1915-S $50 Pan-Pac Round MS (PCGS# 7451)

The March 2011 Baltimore Auction

  • Auctioneer:
    Stack's/Bowers
  • Lot Number:
    6112
  • Grade:
    MS63
  • Price:
    $79,925.00
Lot Description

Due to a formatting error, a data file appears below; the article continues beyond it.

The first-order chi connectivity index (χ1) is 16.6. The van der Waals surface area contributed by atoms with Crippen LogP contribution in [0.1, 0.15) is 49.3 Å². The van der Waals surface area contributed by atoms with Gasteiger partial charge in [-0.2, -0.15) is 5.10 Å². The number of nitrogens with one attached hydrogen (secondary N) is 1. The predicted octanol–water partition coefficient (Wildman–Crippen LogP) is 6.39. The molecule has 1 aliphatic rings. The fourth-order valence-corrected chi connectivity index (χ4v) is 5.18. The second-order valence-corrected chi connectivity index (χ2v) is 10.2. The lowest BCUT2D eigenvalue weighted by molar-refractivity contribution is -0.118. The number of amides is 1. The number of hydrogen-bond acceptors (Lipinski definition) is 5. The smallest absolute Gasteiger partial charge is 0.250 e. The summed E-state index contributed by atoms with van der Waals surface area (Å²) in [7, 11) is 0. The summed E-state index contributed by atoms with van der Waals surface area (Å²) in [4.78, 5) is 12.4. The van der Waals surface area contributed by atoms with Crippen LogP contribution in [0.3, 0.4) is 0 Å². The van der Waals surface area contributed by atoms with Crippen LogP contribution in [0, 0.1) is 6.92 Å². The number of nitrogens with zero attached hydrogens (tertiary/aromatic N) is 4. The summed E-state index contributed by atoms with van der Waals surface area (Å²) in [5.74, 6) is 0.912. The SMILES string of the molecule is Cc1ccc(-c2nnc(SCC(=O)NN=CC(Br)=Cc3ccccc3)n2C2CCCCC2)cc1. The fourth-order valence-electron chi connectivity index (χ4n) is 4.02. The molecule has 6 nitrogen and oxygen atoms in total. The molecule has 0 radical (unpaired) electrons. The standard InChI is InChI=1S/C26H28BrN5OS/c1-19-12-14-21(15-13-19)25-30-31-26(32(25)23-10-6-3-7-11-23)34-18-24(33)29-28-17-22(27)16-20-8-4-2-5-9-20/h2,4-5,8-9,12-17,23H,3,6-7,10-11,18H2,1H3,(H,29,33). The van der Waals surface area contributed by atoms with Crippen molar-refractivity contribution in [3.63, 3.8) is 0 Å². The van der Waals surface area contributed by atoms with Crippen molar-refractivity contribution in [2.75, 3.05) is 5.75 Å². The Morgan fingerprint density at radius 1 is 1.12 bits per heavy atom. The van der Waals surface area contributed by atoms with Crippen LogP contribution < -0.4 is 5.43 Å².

We are delighted to be offering a pair of Panama-Pacific&nbsp;Fifty-Dollar Commems in this sale that were obtained at the exposition in 1915 and passed down through the family that consigned them to this auction. Both coins -- the PCGS MS-63 Round in this lot and the PCGS MS-64 Octagonal -- were newly certified for this sale and are making their first appearance in the numismatic market. The Round we are offering here is wonderfully original with warm, even, orange-gold color to both sides. The luster exhibits a lovely, softly frosted texture interrupted only by a trace of minor handling in and around the central obverse that accounts for the grade. We stress, however, that the central obverse of Round Pan-Pac Fifties almost always displays some degree of handling, and a lack of sizeable or otherwise individually conspicuous abrasions for this coin is a particularly praiseworthy attribute for the type. A "fresh" and completely original piece that is sure to arouse the interest of advanced collectors and other veteran bidders.<br /> &nbsp;&nbsp;&nbsp;&nbsp;The Panama-Pacific Exposition Fifty-Dollar gold coins are key issues to completion of a set of classic United States Commemoratives. These coins were authorized for sale at the 1915 Panama-Pacific International Exposition in San Francisco, and 1,500 examples of both the Round and Octagonal variants were produced. The coins were sold at the exposition for $100 each (which price also entitled the buyer to receive an example of the Pan-Pac Half Dollar, Gold Dollar and Quarter Eagle). The Fifties were also offered as part of complete five-piece Panama-Pacific Commemorative coin sets ($200/set) and ten-piece double sets ($400/double set). These asking prices proved too high for many exposition attendees, however, and a large number of Fifties remained unsold at the close of the event. Despite the efforts of Farran Zerbe -- the best-known numismatist in the United States at that time -- to market the coins after the expo
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